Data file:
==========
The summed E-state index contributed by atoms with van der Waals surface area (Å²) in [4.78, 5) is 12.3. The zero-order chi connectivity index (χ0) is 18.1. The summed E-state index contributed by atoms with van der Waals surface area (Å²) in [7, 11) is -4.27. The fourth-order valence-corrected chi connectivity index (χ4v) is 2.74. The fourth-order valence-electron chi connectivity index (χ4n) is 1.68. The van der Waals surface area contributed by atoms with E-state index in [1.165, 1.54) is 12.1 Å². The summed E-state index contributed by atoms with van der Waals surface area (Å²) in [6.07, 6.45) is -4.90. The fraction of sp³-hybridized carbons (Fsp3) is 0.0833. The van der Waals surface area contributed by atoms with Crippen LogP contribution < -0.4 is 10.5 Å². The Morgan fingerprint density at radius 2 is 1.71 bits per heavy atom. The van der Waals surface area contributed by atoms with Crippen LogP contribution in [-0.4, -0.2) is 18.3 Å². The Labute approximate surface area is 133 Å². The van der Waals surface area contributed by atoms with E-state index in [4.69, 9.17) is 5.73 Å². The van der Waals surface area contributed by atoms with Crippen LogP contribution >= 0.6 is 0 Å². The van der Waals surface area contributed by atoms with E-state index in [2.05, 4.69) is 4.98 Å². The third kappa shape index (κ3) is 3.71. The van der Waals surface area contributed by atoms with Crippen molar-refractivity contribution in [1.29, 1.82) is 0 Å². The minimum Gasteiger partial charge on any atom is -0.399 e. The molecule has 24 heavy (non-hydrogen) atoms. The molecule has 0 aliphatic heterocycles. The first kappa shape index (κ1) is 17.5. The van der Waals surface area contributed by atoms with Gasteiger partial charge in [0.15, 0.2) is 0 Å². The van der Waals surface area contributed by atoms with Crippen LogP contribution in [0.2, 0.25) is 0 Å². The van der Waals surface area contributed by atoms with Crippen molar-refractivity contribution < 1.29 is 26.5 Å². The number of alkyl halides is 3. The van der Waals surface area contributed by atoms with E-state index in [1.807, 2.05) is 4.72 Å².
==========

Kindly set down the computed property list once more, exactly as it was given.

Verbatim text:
The summed E-state index contributed by atoms with van der Waals surface area (Å²) in [4.78, 5) is 12.3. The zero-order chi connectivity index (χ0) is 18.1. The summed E-state index contributed by atoms with van der Waals surface area (Å²) in [7, 11) is -4.27. The fourth-order valence-corrected chi connectivity index (χ4v) is 2.74. The fourth-order valence-electron chi connectivity index (χ4n) is 1.68. The van der Waals surface area contributed by atoms with E-state index in [1.165, 1.54) is 12.1 Å². The summed E-state index contributed by atoms with van der Waals surface area (Å²) in [6.07, 6.45) is -4.90. The fraction of sp³-hybridized carbons (Fsp3) is 0.0833. The van der Waals surface area contributed by atoms with Crippen LogP contribution < -0.4 is 10.5 Å². The Morgan fingerprint density at radius 2 is 1.71 bits per heavy atom. The van der Waals surface area contributed by atoms with Crippen LogP contribution in [-0.4, -0.2) is 18.3 Å². The Labute approximate surface area is 133 Å². The van der Waals surface area contributed by atoms with E-state index in [4.69, 9.17) is 5.73 Å². The van der Waals surface area contributed by atoms with Crippen LogP contribution >= 0.6 is 0 Å². The van der Waals surface area contributed by atoms with E-state index in [2.05, 4.69) is 4.98 Å². The third kappa shape index (κ3) is 3.71. The van der Waals surface area contributed by atoms with Crippen molar-refractivity contribution in [1.29, 1.82) is 0 Å². The minimum Gasteiger partial charge on any atom is -0.399 e. The molecule has 24 heavy (non-hydrogen) atoms. The molecule has 0 aliphatic heterocycles. The first kappa shape index (κ1) is 17.5. The van der Waals surface area contributed by atoms with Gasteiger partial charge in [0.15, 0.2) is 0 Å². The van der Waals surface area contributed by atoms with Crippen LogP contribution in [0.2, 0.25) is 0 Å². The van der Waals surface area contributed by atoms with Crippen molar-refractivity contribution < 1.29 is 26.5 Å². The number of alkyl halides is 3. The van der Waals surface area contributed by atoms with E-state index in [1.807, 2.05) is 4.72 Å².